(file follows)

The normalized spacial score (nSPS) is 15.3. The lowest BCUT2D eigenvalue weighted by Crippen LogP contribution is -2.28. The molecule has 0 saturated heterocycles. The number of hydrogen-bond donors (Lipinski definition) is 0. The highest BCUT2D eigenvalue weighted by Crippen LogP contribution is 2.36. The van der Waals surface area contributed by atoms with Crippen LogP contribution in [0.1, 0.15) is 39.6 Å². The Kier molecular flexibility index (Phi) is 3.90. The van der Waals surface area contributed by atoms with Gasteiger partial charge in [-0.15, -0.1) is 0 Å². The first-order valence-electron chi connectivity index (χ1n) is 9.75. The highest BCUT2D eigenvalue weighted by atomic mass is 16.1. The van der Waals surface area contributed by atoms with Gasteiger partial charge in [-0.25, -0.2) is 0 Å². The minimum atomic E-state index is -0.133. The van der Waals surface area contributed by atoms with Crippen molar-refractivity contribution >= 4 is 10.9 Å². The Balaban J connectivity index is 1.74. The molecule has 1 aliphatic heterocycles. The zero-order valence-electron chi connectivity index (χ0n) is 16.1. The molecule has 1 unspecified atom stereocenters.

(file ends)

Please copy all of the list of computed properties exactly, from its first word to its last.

The normalized spacial score (nSPS) is 15.3. The lowest BCUT2D eigenvalue weighted by Crippen LogP contribution is -2.28. The molecule has 0 saturated heterocycles. The number of hydrogen-bond donors (Lipinski definition) is 0. The highest BCUT2D eigenvalue weighted by Crippen LogP contribution is 2.36. The van der Waals surface area contributed by atoms with Crippen LogP contribution in [0.1, 0.15) is 39.6 Å². The Kier molecular flexibility index (Phi) is 3.90. The van der Waals surface area contributed by atoms with Gasteiger partial charge in [-0.15, -0.1) is 0 Å². The first-order valence-electron chi connectivity index (χ1n) is 9.75. The highest BCUT2D eigenvalue weighted by atomic mass is 16.1. The van der Waals surface area contributed by atoms with Gasteiger partial charge in [-0.25, -0.2) is 0 Å². The minimum atomic E-state index is -0.133. The van der Waals surface area contributed by atoms with Crippen molar-refractivity contribution >= 4 is 10.9 Å². The Balaban J connectivity index is 1.74. The molecule has 1 aliphatic heterocycles. The zero-order valence-electron chi connectivity index (χ0n) is 16.1. The molecule has 1 unspecified atom stereocenters.